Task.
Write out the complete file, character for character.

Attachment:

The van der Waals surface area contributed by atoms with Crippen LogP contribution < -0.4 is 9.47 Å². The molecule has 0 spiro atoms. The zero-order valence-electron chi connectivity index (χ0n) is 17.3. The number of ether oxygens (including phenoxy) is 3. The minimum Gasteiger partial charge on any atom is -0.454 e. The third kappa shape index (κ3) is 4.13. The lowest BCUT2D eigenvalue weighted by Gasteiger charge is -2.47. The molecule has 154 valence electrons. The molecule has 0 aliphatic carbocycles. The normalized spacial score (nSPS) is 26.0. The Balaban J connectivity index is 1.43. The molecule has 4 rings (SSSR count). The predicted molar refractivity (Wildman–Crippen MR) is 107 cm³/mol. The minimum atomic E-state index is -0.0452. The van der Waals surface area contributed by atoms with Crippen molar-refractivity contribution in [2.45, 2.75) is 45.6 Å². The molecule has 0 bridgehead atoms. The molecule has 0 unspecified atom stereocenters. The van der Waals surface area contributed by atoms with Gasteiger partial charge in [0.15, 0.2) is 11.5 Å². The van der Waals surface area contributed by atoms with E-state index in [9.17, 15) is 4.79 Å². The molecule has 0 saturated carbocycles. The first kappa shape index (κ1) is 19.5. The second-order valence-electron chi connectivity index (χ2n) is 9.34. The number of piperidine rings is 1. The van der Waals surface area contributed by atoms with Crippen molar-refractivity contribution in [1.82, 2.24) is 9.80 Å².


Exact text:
The van der Waals surface area contributed by atoms with Crippen LogP contribution < -0.4 is 9.47 Å². The molecule has 0 spiro atoms. The zero-order valence-electron chi connectivity index (χ0n) is 17.3. The number of ether oxygens (including phenoxy) is 3. The minimum Gasteiger partial charge on any atom is -0.454 e. The third kappa shape index (κ3) is 4.13. The lowest BCUT2D eigenvalue weighted by Gasteiger charge is -2.47. The molecule has 154 valence electrons. The molecule has 0 aliphatic carbocycles. The normalized spacial score (nSPS) is 26.0. The Balaban J connectivity index is 1.43. The molecule has 4 rings (SSSR count). The predicted molar refractivity (Wildman–Crippen MR) is 107 cm³/mol. The minimum atomic E-state index is -0.0452. The van der Waals surface area contributed by atoms with Crippen molar-refractivity contribution in [2.45, 2.75) is 45.6 Å². The molecule has 0 bridgehead atoms. The molecule has 0 unspecified atom stereocenters. The van der Waals surface area contributed by atoms with Gasteiger partial charge in [0.15, 0.2) is 11.5 Å². The van der Waals surface area contributed by atoms with E-state index in [9.17, 15) is 4.79 Å². The molecule has 0 saturated carbocycles. The first kappa shape index (κ1) is 19.5. The second-order valence-electron chi connectivity index (χ2n) is 9.34. The number of piperidine rings is 1. The van der Waals surface area contributed by atoms with Crippen molar-refractivity contribution in [1.82, 2.24) is 9.80 Å².